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US Would Be Wrong to Ban Muslim Refugees

'In standing by our values and our fellow human beings, we deny terrorists what they want.' (Photo: AP)

The brutal and violent nature of the terrorist group Daesh (ISIS) was brought into sharp relief by last week’s attacks in Paris, as well as those carried out in Beirut and Baghdad. We want to stop these terrorists in their tracks, and certainly well before they reach our shores. And that means thinking carefully about what they are trying to accomplish so that we fight them on our own terms, rather than theirs.

Terrorist groups seek to create a wedge between Muslims and those of other faiths. Daesh has called for the destruction of what it calls the "gray zone," where people of all religions co-exist. The places where we come together to share a laugh or to enjoy good food or music are in their crosshairs. Daesh (and Al Qaeda before it) want to provoke a backlash against Muslims because it nourishes their message and their cause.

By accepting refugees from Syria, the United States and Europe are doing the right thing from a humanitarian perspective and from a security perspective. They are showing, through their actions, that Muslims are welcome in the West. But limiting Syrian refugees to those of the Christian faith sends the opposite message. That's exactly what the terrorists want.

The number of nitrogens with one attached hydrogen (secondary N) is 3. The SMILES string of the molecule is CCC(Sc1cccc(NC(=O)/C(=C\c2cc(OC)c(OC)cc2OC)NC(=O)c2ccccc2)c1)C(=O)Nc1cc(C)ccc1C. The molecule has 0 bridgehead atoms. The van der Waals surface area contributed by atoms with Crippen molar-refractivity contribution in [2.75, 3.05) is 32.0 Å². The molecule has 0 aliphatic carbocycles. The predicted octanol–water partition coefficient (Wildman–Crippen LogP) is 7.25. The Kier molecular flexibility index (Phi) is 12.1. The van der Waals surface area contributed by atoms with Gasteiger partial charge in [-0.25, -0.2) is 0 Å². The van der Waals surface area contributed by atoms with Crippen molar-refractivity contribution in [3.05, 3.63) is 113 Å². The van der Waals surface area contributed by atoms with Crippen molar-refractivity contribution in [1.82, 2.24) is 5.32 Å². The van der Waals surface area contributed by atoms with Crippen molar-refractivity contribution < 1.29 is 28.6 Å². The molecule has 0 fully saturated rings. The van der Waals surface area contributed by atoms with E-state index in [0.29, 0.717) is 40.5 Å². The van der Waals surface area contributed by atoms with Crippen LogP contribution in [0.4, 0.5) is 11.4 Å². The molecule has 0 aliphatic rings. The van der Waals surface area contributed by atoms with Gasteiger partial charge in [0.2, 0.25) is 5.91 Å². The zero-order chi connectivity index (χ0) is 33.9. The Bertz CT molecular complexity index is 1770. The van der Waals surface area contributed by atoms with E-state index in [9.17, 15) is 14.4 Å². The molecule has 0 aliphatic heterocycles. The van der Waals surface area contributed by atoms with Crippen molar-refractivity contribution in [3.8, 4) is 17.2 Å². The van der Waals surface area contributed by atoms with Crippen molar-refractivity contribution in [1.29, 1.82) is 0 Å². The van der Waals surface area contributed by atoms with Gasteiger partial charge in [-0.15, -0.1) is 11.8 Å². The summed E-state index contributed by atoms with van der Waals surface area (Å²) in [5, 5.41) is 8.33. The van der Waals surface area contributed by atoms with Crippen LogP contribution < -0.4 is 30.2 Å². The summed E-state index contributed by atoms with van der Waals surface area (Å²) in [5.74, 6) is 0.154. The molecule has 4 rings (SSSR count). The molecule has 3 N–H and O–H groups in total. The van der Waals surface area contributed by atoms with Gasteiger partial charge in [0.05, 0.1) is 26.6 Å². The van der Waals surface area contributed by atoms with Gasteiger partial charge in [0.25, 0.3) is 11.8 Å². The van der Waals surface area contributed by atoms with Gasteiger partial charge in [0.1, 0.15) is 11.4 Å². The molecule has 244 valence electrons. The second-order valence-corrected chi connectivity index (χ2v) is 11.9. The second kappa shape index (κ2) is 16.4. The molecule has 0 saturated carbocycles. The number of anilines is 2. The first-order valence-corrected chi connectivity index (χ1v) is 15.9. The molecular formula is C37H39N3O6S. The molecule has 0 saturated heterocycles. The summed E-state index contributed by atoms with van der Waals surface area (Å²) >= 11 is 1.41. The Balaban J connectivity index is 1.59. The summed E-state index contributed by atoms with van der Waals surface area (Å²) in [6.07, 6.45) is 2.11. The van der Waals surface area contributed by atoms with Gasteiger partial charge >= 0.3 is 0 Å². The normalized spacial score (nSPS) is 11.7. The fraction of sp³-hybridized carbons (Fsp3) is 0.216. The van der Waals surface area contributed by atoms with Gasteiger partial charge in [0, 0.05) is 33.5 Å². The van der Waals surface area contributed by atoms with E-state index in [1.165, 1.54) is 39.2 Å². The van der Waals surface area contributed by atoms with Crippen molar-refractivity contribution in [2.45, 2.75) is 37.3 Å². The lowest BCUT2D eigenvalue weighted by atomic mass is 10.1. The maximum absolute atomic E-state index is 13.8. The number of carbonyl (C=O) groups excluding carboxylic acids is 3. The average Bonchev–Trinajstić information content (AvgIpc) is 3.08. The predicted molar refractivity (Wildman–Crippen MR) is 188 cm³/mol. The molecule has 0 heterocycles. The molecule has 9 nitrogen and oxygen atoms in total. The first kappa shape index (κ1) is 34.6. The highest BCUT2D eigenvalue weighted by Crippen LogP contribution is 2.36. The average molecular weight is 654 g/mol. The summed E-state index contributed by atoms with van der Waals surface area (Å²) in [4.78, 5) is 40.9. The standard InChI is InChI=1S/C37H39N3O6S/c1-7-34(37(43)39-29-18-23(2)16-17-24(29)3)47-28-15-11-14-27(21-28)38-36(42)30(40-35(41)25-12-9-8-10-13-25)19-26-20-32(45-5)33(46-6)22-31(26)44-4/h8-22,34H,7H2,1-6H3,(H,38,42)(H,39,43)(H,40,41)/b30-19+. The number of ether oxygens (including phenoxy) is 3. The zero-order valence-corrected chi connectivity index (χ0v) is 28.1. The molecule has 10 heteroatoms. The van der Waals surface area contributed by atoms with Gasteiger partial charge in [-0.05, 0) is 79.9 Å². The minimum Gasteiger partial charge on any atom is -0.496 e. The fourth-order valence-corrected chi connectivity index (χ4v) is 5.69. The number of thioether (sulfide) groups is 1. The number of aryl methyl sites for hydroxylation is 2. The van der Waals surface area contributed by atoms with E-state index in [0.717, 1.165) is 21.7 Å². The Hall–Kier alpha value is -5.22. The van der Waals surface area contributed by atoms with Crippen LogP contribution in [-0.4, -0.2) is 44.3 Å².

Of course, we should — and do — carefully vet Syrian refugees for security risks, as we do with others who come to our shores. But discriminating against refugees because of their faith is deeply offensive to our constitutional values. Freedom of religion is the bedrock principle on which our democracy was built. We shouldn't abandon it because of a bunch of thugs.

We also should resist making our enemies out to be greater than they are. By conflating Daesh with Islam, even with the “radical” prefix, we give them the mantle of representing Islam. It belongs to the 1.6 billion Muslims around the world who have nothing to do with terrorism. We unnecessarily strain our alliances and we put American Muslims at risk of hate crimes.

In standing by our values and our fellow human beings, we deny terrorists what they want. That’s a win in my book.

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Faiza Patel

Faiza Patel serves as Co-Director of the Liberty and National Security Program at the Brennan Center for Justice at NYU School of Law. She is also a member of the UN Human Rights Council’s Working Group on the Use of Mercenaries. Follow her on Twitter: @FaizaPatelBCJ

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